By Lisa Urlbauer

Daniel Bax, born in Brazil and raised in Freiburg and Berlin, has studied journalism and Islamic studies in Berlin. For 15 years, he has been working as a journalist for the taz, writing about migration, integration and Islam. Besides, he is a board member of the New German Media Professionals (Neue Deutsche Medienmacher). Founded in 2009, New German Media Professionals are an alliance of journalists with and without migration background from all over Germany. In 2014, the organization had 160 club members and 670 network members.

What is the aim of your organization?

 New German Media Professionals are an association that advocates for diversity in media, and we involve journalists with and without migration background. The team fosters media diversity in two different ways; firstly, we take a stand for more journalists with migration background to be included in German newsrooms. Secondly, we promote expertise regarding the topics of diversity and migration society.

How big is migration background in German journalism?

 A few years ago, the number of journalists with a migration background was about two percent. This number increased. Already ten years ago, state channels realized the need of role models to depict the German society and reach target groups in migrant communities. Especially news anchors and hosts are important for the image the channels want to share with the public. Newspapers have realized that as well. For example, “Die Zeit” did not only introduce a female quota a few years ago, but has developed their editorial team to reach the readers with migration background.

What are the reasons for underrepresentation of journalists with migration background? 

 There are different reasons for migrants being underrepresented in German media. Other groups are underrepresented as well, like working-class children. A middle-class intellectual background is always helpful in a domain, where one works a lot with languages and where knowledge is important – as well as contacts. Being born into the milieu is giving one a small advantage. This is not the case for many migrants, especially for the descendants of Gastarbeiter. At the same time, media outlets are establishments that follow existing tendencies. Every newspaper has its own political profile and just recently, they come to realize their shortcomings and thus have opened themselves. They have been satisfied for a long time and many of them still are today, thinking they do not need more diversity – since they have their readers anyway. Only when you realize you have a shortcoming, you will start doing something against it. One thing we do is promoting that diversity is a good thing. It is something, that is not going to hurt the media, but eventually benefits them.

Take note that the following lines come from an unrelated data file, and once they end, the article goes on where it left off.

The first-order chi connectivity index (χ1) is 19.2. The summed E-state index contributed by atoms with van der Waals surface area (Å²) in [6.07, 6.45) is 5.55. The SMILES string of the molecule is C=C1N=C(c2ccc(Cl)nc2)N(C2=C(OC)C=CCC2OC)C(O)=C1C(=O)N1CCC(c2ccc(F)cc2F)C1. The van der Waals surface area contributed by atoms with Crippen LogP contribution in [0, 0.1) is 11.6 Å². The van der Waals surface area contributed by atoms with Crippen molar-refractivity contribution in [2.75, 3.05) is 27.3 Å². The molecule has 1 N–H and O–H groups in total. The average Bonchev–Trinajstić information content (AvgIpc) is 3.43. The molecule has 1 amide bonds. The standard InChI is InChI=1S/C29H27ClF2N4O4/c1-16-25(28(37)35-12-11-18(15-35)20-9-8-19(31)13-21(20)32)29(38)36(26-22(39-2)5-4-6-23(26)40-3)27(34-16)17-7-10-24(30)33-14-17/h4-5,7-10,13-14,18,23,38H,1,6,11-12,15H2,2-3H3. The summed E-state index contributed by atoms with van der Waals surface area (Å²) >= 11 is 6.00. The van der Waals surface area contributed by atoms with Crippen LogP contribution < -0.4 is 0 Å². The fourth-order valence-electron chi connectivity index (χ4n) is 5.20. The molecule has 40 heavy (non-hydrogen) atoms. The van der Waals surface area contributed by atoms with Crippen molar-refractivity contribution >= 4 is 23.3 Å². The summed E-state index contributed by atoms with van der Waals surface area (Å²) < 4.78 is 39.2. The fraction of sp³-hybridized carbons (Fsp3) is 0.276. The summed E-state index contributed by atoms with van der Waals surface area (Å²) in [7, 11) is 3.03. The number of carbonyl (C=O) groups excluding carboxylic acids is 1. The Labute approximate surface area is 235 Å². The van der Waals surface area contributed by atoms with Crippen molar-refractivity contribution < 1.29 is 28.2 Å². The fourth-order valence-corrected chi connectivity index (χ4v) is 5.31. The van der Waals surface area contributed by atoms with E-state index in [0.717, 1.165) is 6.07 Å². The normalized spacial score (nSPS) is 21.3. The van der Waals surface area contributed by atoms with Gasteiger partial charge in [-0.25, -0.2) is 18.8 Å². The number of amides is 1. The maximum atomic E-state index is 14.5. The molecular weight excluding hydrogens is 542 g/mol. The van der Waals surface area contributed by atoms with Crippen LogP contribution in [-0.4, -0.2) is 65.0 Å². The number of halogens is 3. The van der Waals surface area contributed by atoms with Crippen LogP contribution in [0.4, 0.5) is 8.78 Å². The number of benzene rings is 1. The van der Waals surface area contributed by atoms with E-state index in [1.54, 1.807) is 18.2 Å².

How does your organization impart more expertise?

We promote more objectivity in the debate about migration. Not every migrant is automatically an expert on migration topics. Everyone has a right as a journalist to write about those topics one personally prefers. Journalists with migration background are rumored to be experts on that topic, sometimes they are made to experts involuntarily. What we want is for journalists without migration background to acquire more expertise in this area.

We promote this by spreading information like through glossary where we question established terms related to migrants and integration, and we try to replace them by words that are more suitable. For instance, people do not realize the false concept of a “foreign person with a German passport.” You are either German or a foreigner.  You cannot be a foreigner with a German passport because having the passport makes you German. We need to question how those terms find their way into media coverage, and we must beware of politically motivated definitions. Certain catchwords are politically charged; and as New German Media Professionals, we go to newsrooms to discuss this. Exchange is important, and in certain ways, we do lobby work.

Do the New German Media Professionals have approaches for the youth and refugees?

We do work with the youth. We have a mentoring program aimed at job starters with migration background; we offer them reference names because contacts are important in the field of journalism. We also run projects for refugees. One example is a program for journalists who have fled their countries to establish themselves in the German media system.



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